Noah, age 15, is in 10th grade and working ahead in math. He’ll start taking college classes as an 11th grader. Kaiden, age 13, is in eighth grade. Her youngest, Raider, 9, is in fourth grade.

“The kids love it here,” Garcia says. “The staff is amazing.” 

Interested in learning more? Visit

Mother and child eating at picnic table

Marisol and Raider

“The teachers (at ASU Prep) do a great job of keeping the kids engaged,” says Marisol (pictured left with her son, Raider).

A fourth grader, Raider says his favorite subject is math, largely because his teacher makes it fun with games like long-division bingo. Because she changed jobs to be closer to her three boys, she and Raider often eat lunch together.

Young student raising hand in class and two young students walking together on campus

Raider enjoys learning and is engaged in his classes Right: Several years ago, Kaiden and Noah asked their parents to change their school so they could excel and advance in their learning.

Student sitting at desk doing classwork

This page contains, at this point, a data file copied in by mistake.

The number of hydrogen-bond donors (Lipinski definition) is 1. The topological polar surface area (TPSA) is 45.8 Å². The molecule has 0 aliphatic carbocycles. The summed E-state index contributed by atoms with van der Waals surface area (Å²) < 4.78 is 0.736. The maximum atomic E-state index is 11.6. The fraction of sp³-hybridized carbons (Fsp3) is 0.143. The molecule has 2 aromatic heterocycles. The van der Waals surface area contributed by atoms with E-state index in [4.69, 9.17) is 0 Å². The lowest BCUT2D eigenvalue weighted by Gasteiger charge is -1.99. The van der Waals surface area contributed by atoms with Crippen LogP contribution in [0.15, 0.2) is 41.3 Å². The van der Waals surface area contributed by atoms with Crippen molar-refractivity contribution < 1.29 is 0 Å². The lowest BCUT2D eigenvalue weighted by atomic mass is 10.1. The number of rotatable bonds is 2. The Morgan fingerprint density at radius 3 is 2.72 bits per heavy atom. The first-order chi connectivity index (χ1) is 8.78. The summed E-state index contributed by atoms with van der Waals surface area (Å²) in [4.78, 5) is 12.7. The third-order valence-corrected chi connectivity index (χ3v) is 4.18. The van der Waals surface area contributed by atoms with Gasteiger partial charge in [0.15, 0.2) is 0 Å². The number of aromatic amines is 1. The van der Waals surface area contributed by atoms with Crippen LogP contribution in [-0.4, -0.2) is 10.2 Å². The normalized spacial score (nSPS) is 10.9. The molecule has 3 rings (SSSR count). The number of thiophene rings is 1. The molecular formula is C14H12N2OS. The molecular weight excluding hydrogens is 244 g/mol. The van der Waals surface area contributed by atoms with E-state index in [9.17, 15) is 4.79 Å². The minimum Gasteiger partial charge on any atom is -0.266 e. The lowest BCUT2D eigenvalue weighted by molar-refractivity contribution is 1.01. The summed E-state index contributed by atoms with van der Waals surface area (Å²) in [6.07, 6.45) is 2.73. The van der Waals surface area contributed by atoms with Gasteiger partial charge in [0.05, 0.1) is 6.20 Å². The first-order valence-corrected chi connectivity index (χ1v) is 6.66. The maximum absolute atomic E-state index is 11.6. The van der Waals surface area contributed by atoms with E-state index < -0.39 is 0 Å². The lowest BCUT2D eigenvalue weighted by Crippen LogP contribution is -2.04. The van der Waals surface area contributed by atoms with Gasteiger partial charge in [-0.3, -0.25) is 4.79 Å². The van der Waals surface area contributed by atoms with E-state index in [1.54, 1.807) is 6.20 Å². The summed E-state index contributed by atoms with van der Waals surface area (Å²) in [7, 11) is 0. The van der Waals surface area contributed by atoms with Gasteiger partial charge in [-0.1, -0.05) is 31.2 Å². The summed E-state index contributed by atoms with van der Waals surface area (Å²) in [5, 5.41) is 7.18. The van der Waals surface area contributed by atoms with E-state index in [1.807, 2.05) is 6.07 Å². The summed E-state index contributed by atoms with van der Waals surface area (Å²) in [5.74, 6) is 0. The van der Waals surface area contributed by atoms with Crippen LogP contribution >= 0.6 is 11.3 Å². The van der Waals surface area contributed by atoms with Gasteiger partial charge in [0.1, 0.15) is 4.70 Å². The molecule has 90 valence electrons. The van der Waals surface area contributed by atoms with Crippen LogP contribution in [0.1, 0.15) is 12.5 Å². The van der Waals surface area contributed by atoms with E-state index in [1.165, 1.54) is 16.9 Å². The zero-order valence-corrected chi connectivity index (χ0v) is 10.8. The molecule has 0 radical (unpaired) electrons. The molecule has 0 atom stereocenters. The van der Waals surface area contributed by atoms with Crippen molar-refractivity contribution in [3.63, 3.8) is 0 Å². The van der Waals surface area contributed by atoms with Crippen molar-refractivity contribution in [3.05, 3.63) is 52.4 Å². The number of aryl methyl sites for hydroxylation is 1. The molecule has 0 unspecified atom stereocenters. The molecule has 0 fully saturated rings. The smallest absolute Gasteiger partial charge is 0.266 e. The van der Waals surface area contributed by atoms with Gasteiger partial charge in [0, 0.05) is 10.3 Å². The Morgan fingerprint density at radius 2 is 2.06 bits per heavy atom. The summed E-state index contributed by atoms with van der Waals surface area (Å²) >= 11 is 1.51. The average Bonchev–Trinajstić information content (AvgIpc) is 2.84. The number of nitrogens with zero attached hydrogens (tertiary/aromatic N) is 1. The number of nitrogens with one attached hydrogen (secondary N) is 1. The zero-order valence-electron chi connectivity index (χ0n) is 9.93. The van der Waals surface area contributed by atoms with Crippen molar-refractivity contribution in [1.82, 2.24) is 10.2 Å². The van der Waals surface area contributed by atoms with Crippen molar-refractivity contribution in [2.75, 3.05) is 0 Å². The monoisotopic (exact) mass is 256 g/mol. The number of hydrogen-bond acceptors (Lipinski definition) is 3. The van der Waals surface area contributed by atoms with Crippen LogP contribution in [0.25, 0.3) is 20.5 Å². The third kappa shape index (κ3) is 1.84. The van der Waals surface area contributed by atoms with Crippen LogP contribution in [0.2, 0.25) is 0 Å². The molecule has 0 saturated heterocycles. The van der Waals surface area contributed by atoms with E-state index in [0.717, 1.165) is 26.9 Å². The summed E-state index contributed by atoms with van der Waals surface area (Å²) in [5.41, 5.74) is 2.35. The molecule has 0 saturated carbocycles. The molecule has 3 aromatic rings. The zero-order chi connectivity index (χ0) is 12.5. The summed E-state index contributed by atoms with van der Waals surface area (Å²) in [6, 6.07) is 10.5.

Noah started taking high school math classes as a middle schooler

Noah takes his studies seriously and is excited about his education.

“ASU Prep isn’t just focused on students getting accepted to college,” he says. “They also give you the tools you need to earn scholarships.”

Young boy walkin through school hall wearing backpack

Teacher working with young boy in a classroom

The Breis chose ASU Prep for their children, including second grader, Zen (seen above working with his teacher, Patricia Arellanes) when they moved to the area in 2019.

“I wanted to make the transition as soft as possible by putting them in a small school where they would have more individual attention,” says their mother, Kara Jean.

Young boy playing basketball

Chuy Diaz enjoys time outside at recess working on his basketball moves.

Mother hugging boys when they get home

Norma Diaz welcomes her sons — sixth grader, Chuy, 11th grader, Luiz, and ninth grader, Angel — home from school. Over the years, the Diaz family has sent six of their seven kids to ASU Prep.

“I like that the school is connected with ASU and that they prepare the students to go to university,” Diaz says.

Photos by Brandon Sullivan. Story by Shelley Flannery.